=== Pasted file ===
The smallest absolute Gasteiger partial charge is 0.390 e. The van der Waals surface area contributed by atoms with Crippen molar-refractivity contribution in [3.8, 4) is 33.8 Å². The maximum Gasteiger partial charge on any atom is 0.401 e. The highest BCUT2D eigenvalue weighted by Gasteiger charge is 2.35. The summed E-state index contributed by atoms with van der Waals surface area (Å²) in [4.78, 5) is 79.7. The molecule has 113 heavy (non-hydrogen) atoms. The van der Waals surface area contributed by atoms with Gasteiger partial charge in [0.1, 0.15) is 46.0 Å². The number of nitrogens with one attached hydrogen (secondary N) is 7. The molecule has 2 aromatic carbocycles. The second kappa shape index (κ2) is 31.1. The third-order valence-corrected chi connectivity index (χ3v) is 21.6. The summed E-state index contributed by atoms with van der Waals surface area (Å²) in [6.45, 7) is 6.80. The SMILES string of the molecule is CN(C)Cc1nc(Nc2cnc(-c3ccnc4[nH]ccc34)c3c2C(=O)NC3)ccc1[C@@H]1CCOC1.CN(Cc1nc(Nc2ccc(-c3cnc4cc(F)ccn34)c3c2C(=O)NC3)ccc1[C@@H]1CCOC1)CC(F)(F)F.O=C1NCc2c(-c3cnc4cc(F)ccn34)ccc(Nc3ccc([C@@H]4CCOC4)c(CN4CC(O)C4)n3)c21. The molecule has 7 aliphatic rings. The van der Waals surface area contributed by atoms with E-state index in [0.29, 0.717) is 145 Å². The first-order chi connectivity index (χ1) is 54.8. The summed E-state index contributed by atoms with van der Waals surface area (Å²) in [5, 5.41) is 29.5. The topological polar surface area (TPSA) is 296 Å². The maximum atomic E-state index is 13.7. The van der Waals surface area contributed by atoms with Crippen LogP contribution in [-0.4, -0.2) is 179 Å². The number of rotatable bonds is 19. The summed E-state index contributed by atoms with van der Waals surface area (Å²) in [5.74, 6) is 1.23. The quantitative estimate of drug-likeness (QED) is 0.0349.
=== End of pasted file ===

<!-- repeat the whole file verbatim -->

The smallest absolute Gasteiger partial charge is 0.390 e. The van der Waals surface area contributed by atoms with Crippen molar-refractivity contribution in [3.8, 4) is 33.8 Å². The maximum Gasteiger partial charge on any atom is 0.401 e. The highest BCUT2D eigenvalue weighted by Gasteiger charge is 2.35. The summed E-state index contributed by atoms with van der Waals surface area (Å²) in [4.78, 5) is 79.7. The molecule has 113 heavy (non-hydrogen) atoms. The van der Waals surface area contributed by atoms with Gasteiger partial charge in [0.1, 0.15) is 46.0 Å². The number of nitrogens with one attached hydrogen (secondary N) is 7. The molecule has 2 aromatic carbocycles. The second kappa shape index (κ2) is 31.1. The third-order valence-corrected chi connectivity index (χ3v) is 21.6. The summed E-state index contributed by atoms with van der Waals surface area (Å²) in [6.45, 7) is 6.80. The SMILES string of the molecule is CN(C)Cc1nc(Nc2cnc(-c3ccnc4[nH]ccc34)c3c2C(=O)NC3)ccc1[C@@H]1CCOC1.CN(Cc1nc(Nc2ccc(-c3cnc4cc(F)ccn34)c3c2C(=O)NC3)ccc1[C@@H]1CCOC1)CC(F)(F)F.O=C1NCc2c(-c3cnc4cc(F)ccn34)ccc(Nc3ccc([C@@H]4CCOC4)c(CN4CC(O)C4)n3)c21. The molecule has 7 aliphatic rings. The van der Waals surface area contributed by atoms with E-state index in [0.29, 0.717) is 145 Å². The first-order chi connectivity index (χ1) is 54.8. The summed E-state index contributed by atoms with van der Waals surface area (Å²) in [5, 5.41) is 29.5. The topological polar surface area (TPSA) is 296 Å². The maximum atomic E-state index is 13.7. The van der Waals surface area contributed by atoms with Crippen LogP contribution in [-0.4, -0.2) is 179 Å². The number of rotatable bonds is 19. The summed E-state index contributed by atoms with van der Waals surface area (Å²) in [5.74, 6) is 1.23. The quantitative estimate of drug-likeness (QED) is 0.0349.